Quilmes, etc.

May 21st 2010: Travel

(final chapter of the Guilty Pleasure Tales)

Compared to the other Argentinean vices, their smoking, their caffeine dependency, and their sweet tooth, this last one, alcohol, is the one they seem to indulge the least in. Or at least they don’t drive it to an extreme the way they seem to push the other ones. Sure, just like in the rest of the world, alcohol is everywhere and happily consumed. But unlike the inhabitants of other countries I have visited, Argentineans don’t seem to like the feeling of losing control, getting way too drunk to find your way home. Instead they prefer to rely on yet more caffeine to make sure the party goes on until sunrise. As a result, beer and wine and cocktails are consumed in more or less “healthy” moderations.

The local wine is cheap and excellent. I grew particularly fond of Malbec, a local red wine grape similar to Merlot that turned out to be just right, not too sweet, not too dry. Most of the Argentinean wine
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Sweetness

May 20th 2010: Travel

(third chapter of the Guilty Pleasure Tales)

In Argentina some flavors are hard to find while others come in overwhelming abundance. Like sugar and anything sweet. Not only are Argentineans running on coffee and mate, but they also appear to be on a constant sugar high. Everything that’s not savory tends to be overly sweet. In Patagonia I had a hot chocolate that was so incredibly sweet, to an almost disgusting degree, that you could barely drink it. And it was served with several (!) additional packs of sugar on the side, in case I found it too bland. This is not a rare example. The movie theatre popcorn is sweet, the morning croisants are all sugar glazed like donuts, plenty of sugar goes into your mate, and because they are made with real sugar and not with corn sirup, sodas are also fairly popular, while their diet (or light) versions seem to just be available for show (or for us dumb foreigners). The epiphany of the Argentinean sweet tooth, however, is Dulce de Leche, a milk caramel sauce made, according to wikipedia, essentially from condensed, sweet milk. It’s as ubiquitous as your standard chocolate flavor: anything you can imagine getting in chocolate exists down here soaked in Dulce de Leche (ice cream, Oreos, etc). It is another one of those national Argentinean staples you will not be able to escape.

I just found out that, due to international trade issues, sugar has become a rare commodity over the last few weeks with many stores either not selling it at all or limiting sales to one pack per family. I wonder what that will do to the local cuisine. And to the business of the hordes of dentists that must be making a killing down here.

Coffee, Mate

May 15th 2010: Travel

(second chapter of the Guilty Pleasure Tales)

No, no. The comma in the title is on purpose, not a typo. I don’t want to talk about that artificial creamer office managers buy in bulk and that, because barely anyone uses it, fills up cabinets over cabinets in the shared kitchen. And yes, we are still in Argentina, not Australia. After dealing with smoking, I want to dive into the much more pleasurable Argentinean vices centered around caffeine. There are two you should really be familiar with, that you will be exposed to within the first few hours after entering Buenos Aires: Coffee and Mate.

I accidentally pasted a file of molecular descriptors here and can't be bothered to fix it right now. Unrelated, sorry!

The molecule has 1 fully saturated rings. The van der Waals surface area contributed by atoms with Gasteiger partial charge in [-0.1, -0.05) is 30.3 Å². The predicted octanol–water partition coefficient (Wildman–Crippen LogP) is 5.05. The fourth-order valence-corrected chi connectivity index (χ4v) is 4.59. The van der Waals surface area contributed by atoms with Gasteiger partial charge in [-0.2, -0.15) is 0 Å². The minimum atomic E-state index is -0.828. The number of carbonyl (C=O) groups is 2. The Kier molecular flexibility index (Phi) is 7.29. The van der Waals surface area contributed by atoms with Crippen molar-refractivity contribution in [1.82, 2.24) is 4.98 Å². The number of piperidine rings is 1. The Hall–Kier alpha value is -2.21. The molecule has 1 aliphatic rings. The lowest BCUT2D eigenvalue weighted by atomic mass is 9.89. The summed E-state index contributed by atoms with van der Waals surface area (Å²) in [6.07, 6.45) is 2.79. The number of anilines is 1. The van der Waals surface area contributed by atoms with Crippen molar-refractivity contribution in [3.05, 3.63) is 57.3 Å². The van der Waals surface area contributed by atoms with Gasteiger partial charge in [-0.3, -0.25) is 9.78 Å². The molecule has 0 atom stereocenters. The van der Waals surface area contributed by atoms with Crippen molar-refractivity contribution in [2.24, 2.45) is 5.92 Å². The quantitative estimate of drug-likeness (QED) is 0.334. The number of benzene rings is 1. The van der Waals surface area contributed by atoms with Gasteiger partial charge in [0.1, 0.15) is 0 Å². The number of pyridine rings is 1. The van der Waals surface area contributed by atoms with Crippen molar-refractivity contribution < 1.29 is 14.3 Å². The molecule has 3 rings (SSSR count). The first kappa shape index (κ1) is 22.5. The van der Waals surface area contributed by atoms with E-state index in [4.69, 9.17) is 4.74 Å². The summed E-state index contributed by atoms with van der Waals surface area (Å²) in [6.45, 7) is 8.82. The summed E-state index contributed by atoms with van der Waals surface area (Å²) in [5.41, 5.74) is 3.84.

Coffee

Argentineans have a wonderful coffee culture. There are cafes at every street corner. I heard a number quoted somewhere: 8,000 cafes in Capital Federal, the heart of Buenos Aires, alone. These cafes are open at all hours of the day, especially on Fridays and Saturdays. And not only do they serve coffee,
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Light Up!

May 1st 2010: Travel

(first chapter of the Guilty Pleasure Tales)

Remember those times when you went out to a pub or a bar or a club and then you came home, late at night, after having a grand old time, you crash in your bed, barely able to get out of your clothing and sleep so deep and well, like a log, or like a German style rock? And the next morning you wake up bright and early and relaxed and still a tad hung-over. And then you smell your hair and that favorite shirt you wore the night before. And the gag reflex kicks in and you are more likely to throw up now from that nasty stench than you were the night before from the Tequila shots? Remember those days? Obviously I am talking about the time before smoking was banned in these … entertainment facilities. And when that ban came, at first you were surprised, didn’t see the point, reluctant to change, until that first time you went out after the ban had been instated and then, the next morning, you realized you smell like a fresh spring flower in an untouched forest near the snow covered mountains with Unicorns joyously trotting by. Basically what the snuggle bear must smell like. OK, maybe you didn’t smell quite like that, but you know what I mean. Well, Buenos Aires is going through that transition right now… and very slowly. At this point it is still smoker heaven with some minor annoyances, while as a non-smoker you are in partial hell. As occasional smoker you might just get by.
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